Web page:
sketchbook no more

SketchBook to spin-out of Autodesk as independent company

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Much beloved sketching app, SketchBook, has left the Autodesk stable and has taken up life as a standalone company.

Thomas Heermann, Autodesk VP of Automotive, Concept Design and XR, who has overseen the product since its launch in 2008, and previously during development as part of Alias, announced the news via a LinkedIn post, saying that it was “with a mixture of sadness, pride and excitement”.

“I’m sharing that we are spinning out SketchBook from Autodesk into the trusted hands of a newly launched independent company called Sketchbook, Inc.

“While we value SketchBook and feel an obligation to the community and users that have grown with us over the past decade, we also recognize that much has changed at Autodesk.

“It is, of course, a bittersweet yet prideful moment, as we have so many great memories to reflect on. We worked with amazingly creative and technical partners and have seen our SketchBook community and fan base grow and inspire each other over the years.”

The standalone Sketchbook – which has dropped the capital B from the name – will be headed by new CEO LeeAnn Manon and CPO Chris Cheung (who you might remember from that Apple Keynote, and his time onstage at DEVELOP3D LIVE), who are both former Autodesk employees with great admiration for the product and its community.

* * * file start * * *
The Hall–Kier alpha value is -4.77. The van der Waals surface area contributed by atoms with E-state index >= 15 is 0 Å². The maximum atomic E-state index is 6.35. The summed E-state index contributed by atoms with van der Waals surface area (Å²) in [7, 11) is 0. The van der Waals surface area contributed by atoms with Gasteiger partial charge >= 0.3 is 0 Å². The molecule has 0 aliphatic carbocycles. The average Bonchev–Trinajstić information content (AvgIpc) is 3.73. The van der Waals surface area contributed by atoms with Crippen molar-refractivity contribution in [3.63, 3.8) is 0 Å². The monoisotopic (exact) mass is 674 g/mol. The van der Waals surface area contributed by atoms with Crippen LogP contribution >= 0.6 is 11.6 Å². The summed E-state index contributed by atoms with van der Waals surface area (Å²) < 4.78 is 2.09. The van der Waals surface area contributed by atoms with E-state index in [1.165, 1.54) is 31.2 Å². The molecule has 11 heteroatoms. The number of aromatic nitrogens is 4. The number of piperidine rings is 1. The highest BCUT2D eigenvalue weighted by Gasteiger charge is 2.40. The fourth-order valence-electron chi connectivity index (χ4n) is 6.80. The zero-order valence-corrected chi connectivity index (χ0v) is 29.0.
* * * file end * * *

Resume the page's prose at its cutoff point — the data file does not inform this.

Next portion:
“First we want to make sure this transition is smooth for the millions already using Sketchbook on Android, iOS, Mac and Windows. The apps will move from Autodesk to Sketchbook in the platform stores over the upcoming days,” read a statement.


“As Sketchbook starts this new chapter, we want to thank the team at Autodesk for their incredible support throughout the acquisition process.”

SketchBook Pro became a firm favourite among designers as part of Autodesk’s growing mobile device portfolio as a free App, even making an appearance on stage for the Apple keynote as part of the iPad launch in April 2010, and as a pre loaded app on Samsung’s Galaxy Note tablets and phones.

The move comes at a time where there has been a resurgence in professional design tools being made for use on mobile devices, including 3D tools Gravity Sketch and Shapr3D.

With fresh backing as a standalone company it will be interesting to see where Sketchbook Inc takes the product.

For the sake of nostalgia, below is our first mention of the tool (which has kept many of us here occupied on long flights and in the back of cabs) from 2010:

Autodesk releases Alias Sketch for AutoCAD on Labs + Quick Tablet Buyers Guide

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